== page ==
KARACHI: Water is one of the primary sustainers of life and ironically one of the scarcest resources in the country.
Unfortunately, despite possessing glaciers, Pakistan remains one of the world’s most water-stressed country.
Why is that? One simple conclusion is our failing water management strategies.
A further cause for alarm is the rapid rate of global warming. Nearly one-fifth of the glaciers in this region have disappeared over the last 30 years and in the next 20 it is expected that they will disappear completely.
Impact will be devastating as the entire population downstream depends on them for food, energy and cultivation.
Despite knowing that the sword is hanging over our heads, the administration and politicians continue to procrastinate.
At the time of partition, India had 344 dams while Pakistan had only 1. Today, India has 4,710 completed large dams and 390 are under construction, while Pakistan has only 143. To meet our current needs, we need over 500.
Pakistan’s storage capacity today, which should ideally be around 1,000 days given its climate and resources, stands at a meagre 30-day supply.
Due to lack of water storage capacity, Pakistan loses 13 million cusecs every year into the Indian Ocean, which also creates huge devastation through yearly floods.
On the other hand, during periods of reduced water flow, seawater damages up to 100 kilometres of cultivable lands. Being a country where 90% of the water resources are used for agriculture, poor water management can be devastating.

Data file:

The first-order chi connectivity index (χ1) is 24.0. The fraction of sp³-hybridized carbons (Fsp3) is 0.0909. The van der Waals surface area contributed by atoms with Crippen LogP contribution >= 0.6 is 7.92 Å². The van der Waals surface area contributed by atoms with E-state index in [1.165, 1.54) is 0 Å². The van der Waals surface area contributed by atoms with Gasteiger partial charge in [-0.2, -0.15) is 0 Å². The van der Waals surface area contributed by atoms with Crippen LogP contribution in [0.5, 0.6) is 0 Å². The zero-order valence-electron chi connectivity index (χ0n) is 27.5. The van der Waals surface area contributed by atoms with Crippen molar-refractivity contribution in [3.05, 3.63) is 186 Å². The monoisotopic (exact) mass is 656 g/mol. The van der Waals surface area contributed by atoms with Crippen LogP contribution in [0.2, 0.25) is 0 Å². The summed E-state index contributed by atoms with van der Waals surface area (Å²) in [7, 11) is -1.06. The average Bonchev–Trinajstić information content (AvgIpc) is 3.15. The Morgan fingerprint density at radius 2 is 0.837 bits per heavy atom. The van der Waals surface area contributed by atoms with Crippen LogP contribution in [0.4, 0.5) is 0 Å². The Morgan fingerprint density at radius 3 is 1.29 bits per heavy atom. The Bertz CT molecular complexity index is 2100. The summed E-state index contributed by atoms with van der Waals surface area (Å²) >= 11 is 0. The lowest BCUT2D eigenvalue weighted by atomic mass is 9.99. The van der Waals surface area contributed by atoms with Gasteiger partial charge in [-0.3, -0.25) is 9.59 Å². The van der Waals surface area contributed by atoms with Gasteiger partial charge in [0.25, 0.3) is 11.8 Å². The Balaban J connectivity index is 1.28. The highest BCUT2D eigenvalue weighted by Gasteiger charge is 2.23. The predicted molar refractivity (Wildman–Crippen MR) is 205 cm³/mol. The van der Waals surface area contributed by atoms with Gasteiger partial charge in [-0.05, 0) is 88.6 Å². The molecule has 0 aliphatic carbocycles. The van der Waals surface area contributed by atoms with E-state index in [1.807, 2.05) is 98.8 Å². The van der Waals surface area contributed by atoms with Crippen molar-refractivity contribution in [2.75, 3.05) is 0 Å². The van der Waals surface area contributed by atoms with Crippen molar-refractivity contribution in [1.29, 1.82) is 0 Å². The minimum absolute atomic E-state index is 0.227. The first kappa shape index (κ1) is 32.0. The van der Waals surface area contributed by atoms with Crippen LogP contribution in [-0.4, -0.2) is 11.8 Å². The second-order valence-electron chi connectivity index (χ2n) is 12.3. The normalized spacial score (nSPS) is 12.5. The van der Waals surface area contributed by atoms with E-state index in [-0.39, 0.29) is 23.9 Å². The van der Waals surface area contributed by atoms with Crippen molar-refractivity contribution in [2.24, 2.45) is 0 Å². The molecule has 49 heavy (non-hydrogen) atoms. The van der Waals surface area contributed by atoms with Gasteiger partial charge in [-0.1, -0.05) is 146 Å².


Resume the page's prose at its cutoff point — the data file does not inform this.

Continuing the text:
Since the Indus Water Treaty (IWT) signed in 1960, India has taken undue advantage and has created more dams than allowed to worsen the water situation in Pakistan. It is reported that Pakistan deliberately did not show up at the last IWT dispute hearing at the International Court of Arbitration in Geneva, thus permitting India with the over construction of Kishanganga Hydropower project on river Neelum in violation of IWT.
Addressing the water crisis is necessary to ensure future economic development as well as the survival of the growing population. Global warming, climatic changes and regional politics further exasperate our situation.
Being an agriculture-based country, our food security continues to deteriorate since 2003; in 2014 we stood at 77th position among 107 on Food Security Index. Food security is inadequate in 61% of the districts. Pakistan’s economic and social stability depends on how well we can overcome this imminent water crisis before it is too late to do anything.
We need to appoint qualified and trustworthy people to protect and guard Pakistan water rights as envisioned in the IWT. Bottomline, we desperately need a comprehensive yet sustainable strategy to cope with this life-threatening challenge to our very existence.
The writer is associated with the corporate sector
Published in The Express Tribune, September 22nd, 2014.